A Successful Start To San Francisco Service

Arriving at the airport at 4:15 a.m. is not a typical workday for me. However, on August 15 my colleagues and I did just that.  We came to work long before dawn to prepare for the first non-stop flight from Raleigh-Durham International Airport to San Francisco on United Airlines. 

For more than 10 years, San Francisco had been the number one non-stop destination on our “wish list” for air service from RDU.  After years of work, we were finally ready to celebrate the first departing flight, and we did so with food, music, a visit from Gov. Bev Perdue and a traditional water arch. We even had a replica of the Golden Gate Bridge.

The first non-stop United Airlines flight bound for San Francisco receives a traditional water arch shortly before departing RDU.

Two months later, we’re still excited about how this one daily flight from United Airlines unites our two regions (pun intended.)   Whether it’s traveling to one of the high-tech businesses in the Silicon Valley, taking vacations in wine country or connecting to Asia, the RDU-SFO flight is consistently more than three-fourths full. So far, a success.

And, there’s the rub. To stay successful means keeping the seats filled.  We wish it were as easy as showing our beautiful terminal and saying we’d like to fly to the West Coast. However, with an ever-changing aviation industry, it’s up to the airport and region; we have to demonstrate financial success to the airline.

At RDU, this effort is directed by Teresa Damiano, deputy airport director of Marketing and Customer Relations. She leads a team that works with the airlines, business community, economic development groups and others to advocate for new air service for our region. But, as she’s quick to say, the customers are the one who determine if a flight is successful.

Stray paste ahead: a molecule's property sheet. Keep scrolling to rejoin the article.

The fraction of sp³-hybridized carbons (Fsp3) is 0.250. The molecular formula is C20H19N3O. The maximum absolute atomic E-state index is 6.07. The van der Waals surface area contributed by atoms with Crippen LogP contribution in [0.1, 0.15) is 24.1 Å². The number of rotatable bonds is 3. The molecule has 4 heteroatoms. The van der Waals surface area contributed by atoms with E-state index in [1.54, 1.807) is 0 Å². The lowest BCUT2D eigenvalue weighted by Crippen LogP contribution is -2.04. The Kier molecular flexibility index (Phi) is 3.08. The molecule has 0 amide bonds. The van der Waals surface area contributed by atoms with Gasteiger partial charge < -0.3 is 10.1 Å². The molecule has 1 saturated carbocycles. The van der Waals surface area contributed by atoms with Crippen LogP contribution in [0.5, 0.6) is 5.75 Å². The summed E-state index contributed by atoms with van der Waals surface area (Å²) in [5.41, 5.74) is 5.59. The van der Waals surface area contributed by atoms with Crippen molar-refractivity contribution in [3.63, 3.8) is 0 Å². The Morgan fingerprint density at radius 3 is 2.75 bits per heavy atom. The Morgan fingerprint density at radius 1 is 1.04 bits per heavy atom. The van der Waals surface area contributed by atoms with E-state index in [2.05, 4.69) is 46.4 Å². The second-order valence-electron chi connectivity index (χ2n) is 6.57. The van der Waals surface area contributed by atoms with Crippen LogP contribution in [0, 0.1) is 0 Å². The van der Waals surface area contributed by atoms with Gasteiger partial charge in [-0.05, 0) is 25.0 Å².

When passengers don’t consistently fill and fly a route, then the airline loses money. In today’s economy, airlines are flying only where there is sufficient demand and profit. We all need to support the investment that the airline has made in this flight.  So, how you can help make the RDU-SFO route even stronger than it is today?

Change Your Habits. Let’s be honest, there may be other connecting routes that fit your schedule better or allow you to earn miles on other carriers. But, flying this new route today demonstrates to the airlines that there is demand, which may bring increased competition and additional flights, which mean more options and better ticket prices for you.

Promote The Route. Do you have family in the Bay Area? Does your company do business in Silicon Valley or in Asia? Help us share the news that there’s now a non-stop option to San Francisco with quick connection times to Asia and West Coast Destinations. The more people who know about the route, the more people will use it.

Stay Connected. Keep informed about what’s happening at RDU. That way, you’ll be the first to know about new air service coming to our region, giving you more options when you fly.  Subscribe to this blog by entering your e-mail to the right or follow us on Facebook and Twitter.

We’re excited about the start of our non-stop route to San Francisco, and we’re working with the airlines to bring more destinations to you from RDU.

About Andrew Sawyer

Andrew Sawyer is the External Communication Specialist for the Raleigh-Durham Airport Authority and is the main writer for RDU’s website, electronic communication and airport publications. He’s also the primary face behind RDU’s social media channels. Andrew also assists with many other things, from media relations to event planning. In fact, he has an advanced degree in "other duties as assigned."
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2 Responses to A Successful Start To San Francisco Service

  1. Aaron Delp says:

    I would love to fly it but everytime it has been $150 or more than competing flights. My company’s travel policy will not allow that. Flight cost needs to be lower before I can take advantage sadly.

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